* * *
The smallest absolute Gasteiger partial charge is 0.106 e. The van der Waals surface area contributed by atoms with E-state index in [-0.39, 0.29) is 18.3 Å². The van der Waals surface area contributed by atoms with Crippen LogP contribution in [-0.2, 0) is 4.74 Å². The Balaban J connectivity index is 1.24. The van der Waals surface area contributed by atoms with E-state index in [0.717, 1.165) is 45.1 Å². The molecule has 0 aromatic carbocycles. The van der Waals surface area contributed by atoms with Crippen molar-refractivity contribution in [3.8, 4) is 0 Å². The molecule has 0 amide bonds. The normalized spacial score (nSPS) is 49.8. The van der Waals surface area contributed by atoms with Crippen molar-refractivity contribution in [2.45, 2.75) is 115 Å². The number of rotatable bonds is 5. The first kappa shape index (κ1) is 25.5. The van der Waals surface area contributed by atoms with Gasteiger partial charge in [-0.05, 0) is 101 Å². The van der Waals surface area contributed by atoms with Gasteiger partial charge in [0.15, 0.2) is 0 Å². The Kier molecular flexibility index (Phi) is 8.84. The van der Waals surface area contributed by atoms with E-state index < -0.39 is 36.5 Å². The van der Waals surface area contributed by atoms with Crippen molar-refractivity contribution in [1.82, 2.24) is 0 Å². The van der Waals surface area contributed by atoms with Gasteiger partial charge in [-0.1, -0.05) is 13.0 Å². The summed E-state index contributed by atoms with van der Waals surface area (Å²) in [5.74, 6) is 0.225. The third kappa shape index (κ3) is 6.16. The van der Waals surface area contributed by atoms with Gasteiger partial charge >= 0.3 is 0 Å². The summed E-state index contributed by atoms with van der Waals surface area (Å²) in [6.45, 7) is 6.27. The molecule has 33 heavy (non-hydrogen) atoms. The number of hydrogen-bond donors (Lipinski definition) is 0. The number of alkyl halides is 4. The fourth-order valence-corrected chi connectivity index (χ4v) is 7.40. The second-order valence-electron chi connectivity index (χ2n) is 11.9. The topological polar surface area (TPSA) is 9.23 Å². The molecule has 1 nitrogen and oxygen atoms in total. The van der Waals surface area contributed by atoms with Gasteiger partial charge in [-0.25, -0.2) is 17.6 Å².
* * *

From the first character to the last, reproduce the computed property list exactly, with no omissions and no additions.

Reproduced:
The smallest absolute Gasteiger partial charge is 0.106 e. The van der Waals surface area contributed by atoms with E-state index in [-0.39, 0.29) is 18.3 Å². The van der Waals surface area contributed by atoms with Crippen LogP contribution in [-0.2, 0) is 4.74 Å². The Balaban J connectivity index is 1.24. The van der Waals surface area contributed by atoms with E-state index in [0.717, 1.165) is 45.1 Å². The molecule has 0 aromatic carbocycles. The van der Waals surface area contributed by atoms with Crippen molar-refractivity contribution in [3.8, 4) is 0 Å². The molecule has 0 amide bonds. The normalized spacial score (nSPS) is 49.8. The van der Waals surface area contributed by atoms with Crippen molar-refractivity contribution in [2.45, 2.75) is 115 Å². The number of rotatable bonds is 5. The first kappa shape index (κ1) is 25.5. The van der Waals surface area contributed by atoms with Gasteiger partial charge in [-0.05, 0) is 101 Å². The van der Waals surface area contributed by atoms with Gasteiger partial charge in [0.15, 0.2) is 0 Å². The Kier molecular flexibility index (Phi) is 8.84. The van der Waals surface area contributed by atoms with E-state index < -0.39 is 36.5 Å². The van der Waals surface area contributed by atoms with Crippen molar-refractivity contribution in [1.82, 2.24) is 0 Å². The van der Waals surface area contributed by atoms with Gasteiger partial charge in [-0.1, -0.05) is 13.0 Å². The summed E-state index contributed by atoms with van der Waals surface area (Å²) in [5.74, 6) is 0.225. The third kappa shape index (κ3) is 6.16. The van der Waals surface area contributed by atoms with Gasteiger partial charge >= 0.3 is 0 Å². The summed E-state index contributed by atoms with van der Waals surface area (Å²) in [6.45, 7) is 6.27. The molecule has 33 heavy (non-hydrogen) atoms. The number of hydrogen-bond donors (Lipinski definition) is 0. The number of alkyl halides is 4. The fourth-order valence-corrected chi connectivity index (χ4v) is 7.40. The second-order valence-electron chi connectivity index (χ2n) is 11.9. The topological polar surface area (TPSA) is 9.23 Å². The molecule has 1 nitrogen and oxygen atoms in total. The van der Waals surface area contributed by atoms with Gasteiger partial charge in [-0.25, -0.2) is 17.6 Å².